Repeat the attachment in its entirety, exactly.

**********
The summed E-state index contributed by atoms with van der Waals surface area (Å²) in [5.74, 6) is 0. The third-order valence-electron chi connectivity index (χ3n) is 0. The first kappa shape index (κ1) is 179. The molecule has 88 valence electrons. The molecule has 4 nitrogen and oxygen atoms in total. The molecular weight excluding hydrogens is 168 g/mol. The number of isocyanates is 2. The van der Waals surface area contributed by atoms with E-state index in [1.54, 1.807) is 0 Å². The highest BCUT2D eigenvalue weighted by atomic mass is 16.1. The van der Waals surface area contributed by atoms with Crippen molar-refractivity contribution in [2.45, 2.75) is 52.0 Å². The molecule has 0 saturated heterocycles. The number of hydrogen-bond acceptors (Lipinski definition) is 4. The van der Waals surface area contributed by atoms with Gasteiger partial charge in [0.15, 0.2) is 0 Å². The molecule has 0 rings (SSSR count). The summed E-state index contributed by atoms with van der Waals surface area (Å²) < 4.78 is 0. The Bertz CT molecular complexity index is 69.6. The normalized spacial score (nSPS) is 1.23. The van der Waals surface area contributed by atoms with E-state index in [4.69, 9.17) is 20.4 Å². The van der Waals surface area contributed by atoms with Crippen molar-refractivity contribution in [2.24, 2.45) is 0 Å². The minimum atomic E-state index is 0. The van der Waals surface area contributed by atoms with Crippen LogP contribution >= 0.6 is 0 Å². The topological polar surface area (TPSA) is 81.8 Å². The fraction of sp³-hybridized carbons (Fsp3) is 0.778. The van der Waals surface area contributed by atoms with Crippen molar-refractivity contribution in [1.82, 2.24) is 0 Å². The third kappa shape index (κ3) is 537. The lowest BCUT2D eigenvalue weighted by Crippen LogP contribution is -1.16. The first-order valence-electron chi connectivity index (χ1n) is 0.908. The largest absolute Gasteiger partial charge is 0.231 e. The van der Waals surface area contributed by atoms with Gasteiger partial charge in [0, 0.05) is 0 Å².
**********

The summed E-state index contributed by atoms with van der Waals surface area (Å²) in [5.74, 6) is 0. The third-order valence-electron chi connectivity index (χ3n) is 0. The first kappa shape index (κ1) is 179. The molecule has 88 valence electrons. The molecule has 4 nitrogen and oxygen atoms in total. The molecular weight excluding hydrogens is 168 g/mol. The number of isocyanates is 2. The van der Waals surface area contributed by atoms with E-state index in [1.54, 1.807) is 0 Å². The highest BCUT2D eigenvalue weighted by atomic mass is 16.1. The van der Waals surface area contributed by atoms with Crippen molar-refractivity contribution in [2.45, 2.75) is 52.0 Å². The molecule has 0 saturated heterocycles. The number of hydrogen-bond acceptors (Lipinski definition) is 4. The van der Waals surface area contributed by atoms with Gasteiger partial charge in [0.15, 0.2) is 0 Å². The molecule has 0 rings (SSSR count). The summed E-state index contributed by atoms with van der Waals surface area (Å²) < 4.78 is 0. The Bertz CT molecular complexity index is 69.6. The normalized spacial score (nSPS) is 1.23. The van der Waals surface area contributed by atoms with E-state index in [4.69, 9.17) is 20.4 Å². The van der Waals surface area contributed by atoms with Crippen molar-refractivity contribution in [2.24, 2.45) is 0 Å². The minimum atomic E-state index is 0. The van der Waals surface area contributed by atoms with Crippen LogP contribution >= 0.6 is 0 Å². The topological polar surface area (TPSA) is 81.8 Å². The fraction of sp³-hybridized carbons (Fsp3) is 0.778. The van der Waals surface area contributed by atoms with Crippen molar-refractivity contribution in [1.82, 2.24) is 0 Å². The third kappa shape index (κ3) is 537. The lowest BCUT2D eigenvalue weighted by Crippen LogP contribution is -1.16. The first-order valence-electron chi connectivity index (χ1n) is 0.908. The largest absolute Gasteiger partial charge is 0.231 e. The van der Waals surface area contributed by atoms with Gasteiger partial charge in [0, 0.05) is 0 Å².